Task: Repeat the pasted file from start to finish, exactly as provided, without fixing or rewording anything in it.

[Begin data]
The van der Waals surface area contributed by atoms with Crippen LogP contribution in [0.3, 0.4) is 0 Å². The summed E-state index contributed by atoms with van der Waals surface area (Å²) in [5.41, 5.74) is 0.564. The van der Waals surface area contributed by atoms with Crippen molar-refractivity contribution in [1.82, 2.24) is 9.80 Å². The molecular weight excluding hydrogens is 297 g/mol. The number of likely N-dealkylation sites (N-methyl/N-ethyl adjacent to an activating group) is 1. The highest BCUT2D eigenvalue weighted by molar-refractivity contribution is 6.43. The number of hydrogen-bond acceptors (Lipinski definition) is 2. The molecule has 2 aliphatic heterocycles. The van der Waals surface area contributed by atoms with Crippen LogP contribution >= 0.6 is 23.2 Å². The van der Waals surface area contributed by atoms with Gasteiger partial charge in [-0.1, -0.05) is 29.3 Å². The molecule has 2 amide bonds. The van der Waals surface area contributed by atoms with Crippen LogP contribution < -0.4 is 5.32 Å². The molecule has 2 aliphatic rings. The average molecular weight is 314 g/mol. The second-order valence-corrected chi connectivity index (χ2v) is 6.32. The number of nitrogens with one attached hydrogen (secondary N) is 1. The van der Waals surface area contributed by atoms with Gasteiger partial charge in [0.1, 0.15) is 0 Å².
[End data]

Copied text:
The van der Waals surface area contributed by atoms with Crippen LogP contribution in [0.3, 0.4) is 0 Å². The summed E-state index contributed by atoms with van der Waals surface area (Å²) in [5.41, 5.74) is 0.564. The van der Waals surface area contributed by atoms with Crippen molar-refractivity contribution in [1.82, 2.24) is 9.80 Å². The molecular weight excluding hydrogens is 297 g/mol. The number of likely N-dealkylation sites (N-methyl/N-ethyl adjacent to an activating group) is 1. The highest BCUT2D eigenvalue weighted by molar-refractivity contribution is 6.43. The number of hydrogen-bond acceptors (Lipinski definition) is 2. The molecule has 2 aliphatic heterocycles. The van der Waals surface area contributed by atoms with Crippen LogP contribution >= 0.6 is 23.2 Å². The van der Waals surface area contributed by atoms with Gasteiger partial charge in [-0.1, -0.05) is 29.3 Å². The molecule has 2 amide bonds. The van der Waals surface area contributed by atoms with Crippen LogP contribution < -0.4 is 5.32 Å². The molecule has 2 aliphatic rings. The average molecular weight is 314 g/mol. The second-order valence-corrected chi connectivity index (χ2v) is 6.32. The number of nitrogens with one attached hydrogen (secondary N) is 1. The van der Waals surface area contributed by atoms with Gasteiger partial charge in [0.1, 0.15) is 0 Å².